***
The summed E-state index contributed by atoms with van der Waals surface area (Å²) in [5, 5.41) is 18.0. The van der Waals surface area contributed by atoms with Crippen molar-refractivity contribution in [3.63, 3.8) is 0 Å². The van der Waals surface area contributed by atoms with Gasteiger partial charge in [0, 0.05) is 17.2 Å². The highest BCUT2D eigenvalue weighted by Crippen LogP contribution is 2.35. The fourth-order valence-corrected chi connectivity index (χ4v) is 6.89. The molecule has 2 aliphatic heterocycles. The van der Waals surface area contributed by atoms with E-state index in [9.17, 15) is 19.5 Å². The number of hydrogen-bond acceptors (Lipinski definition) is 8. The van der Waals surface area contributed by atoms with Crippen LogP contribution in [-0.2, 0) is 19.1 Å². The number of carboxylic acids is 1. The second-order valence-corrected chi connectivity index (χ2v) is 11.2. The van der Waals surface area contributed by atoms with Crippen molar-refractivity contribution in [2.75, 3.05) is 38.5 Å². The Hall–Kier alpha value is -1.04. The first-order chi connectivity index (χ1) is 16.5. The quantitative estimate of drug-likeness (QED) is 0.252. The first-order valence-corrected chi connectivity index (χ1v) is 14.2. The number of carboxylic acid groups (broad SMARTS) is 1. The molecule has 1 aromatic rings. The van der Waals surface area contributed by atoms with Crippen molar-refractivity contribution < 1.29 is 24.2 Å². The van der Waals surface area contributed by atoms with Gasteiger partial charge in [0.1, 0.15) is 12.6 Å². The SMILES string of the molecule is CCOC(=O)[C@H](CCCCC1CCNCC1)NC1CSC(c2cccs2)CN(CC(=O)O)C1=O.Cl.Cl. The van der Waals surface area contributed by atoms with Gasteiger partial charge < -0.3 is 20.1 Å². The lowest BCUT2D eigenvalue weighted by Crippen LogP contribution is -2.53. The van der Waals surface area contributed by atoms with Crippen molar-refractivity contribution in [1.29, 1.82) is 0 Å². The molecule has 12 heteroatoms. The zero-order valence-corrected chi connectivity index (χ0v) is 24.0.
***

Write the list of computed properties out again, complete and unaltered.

The summed E-state index contributed by atoms with van der Waals surface area (Å²) in [5, 5.41) is 18.0. The van der Waals surface area contributed by atoms with Crippen molar-refractivity contribution in [3.63, 3.8) is 0 Å². The van der Waals surface area contributed by atoms with Gasteiger partial charge in [0, 0.05) is 17.2 Å². The highest BCUT2D eigenvalue weighted by Crippen LogP contribution is 2.35. The fourth-order valence-corrected chi connectivity index (χ4v) is 6.89. The molecule has 2 aliphatic heterocycles. The van der Waals surface area contributed by atoms with E-state index in [9.17, 15) is 19.5 Å². The number of hydrogen-bond acceptors (Lipinski definition) is 8. The van der Waals surface area contributed by atoms with Crippen LogP contribution in [-0.2, 0) is 19.1 Å². The number of carboxylic acids is 1. The second-order valence-corrected chi connectivity index (χ2v) is 11.2. The van der Waals surface area contributed by atoms with Crippen molar-refractivity contribution in [2.75, 3.05) is 38.5 Å². The Hall–Kier alpha value is -1.04. The first-order chi connectivity index (χ1) is 16.5. The quantitative estimate of drug-likeness (QED) is 0.252. The first-order valence-corrected chi connectivity index (χ1v) is 14.2. The number of carboxylic acid groups (broad SMARTS) is 1. The molecule has 1 aromatic rings. The van der Waals surface area contributed by atoms with Crippen molar-refractivity contribution < 1.29 is 24.2 Å². The van der Waals surface area contributed by atoms with Gasteiger partial charge in [0.1, 0.15) is 12.6 Å². The SMILES string of the molecule is CCOC(=O)[C@H](CCCCC1CCNCC1)NC1CSC(c2cccs2)CN(CC(=O)O)C1=O.Cl.Cl. The van der Waals surface area contributed by atoms with Gasteiger partial charge < -0.3 is 20.1 Å². The lowest BCUT2D eigenvalue weighted by Crippen LogP contribution is -2.53. The van der Waals surface area contributed by atoms with Crippen molar-refractivity contribution in [1.29, 1.82) is 0 Å². The molecule has 12 heteroatoms. The zero-order valence-corrected chi connectivity index (χ0v) is 24.0.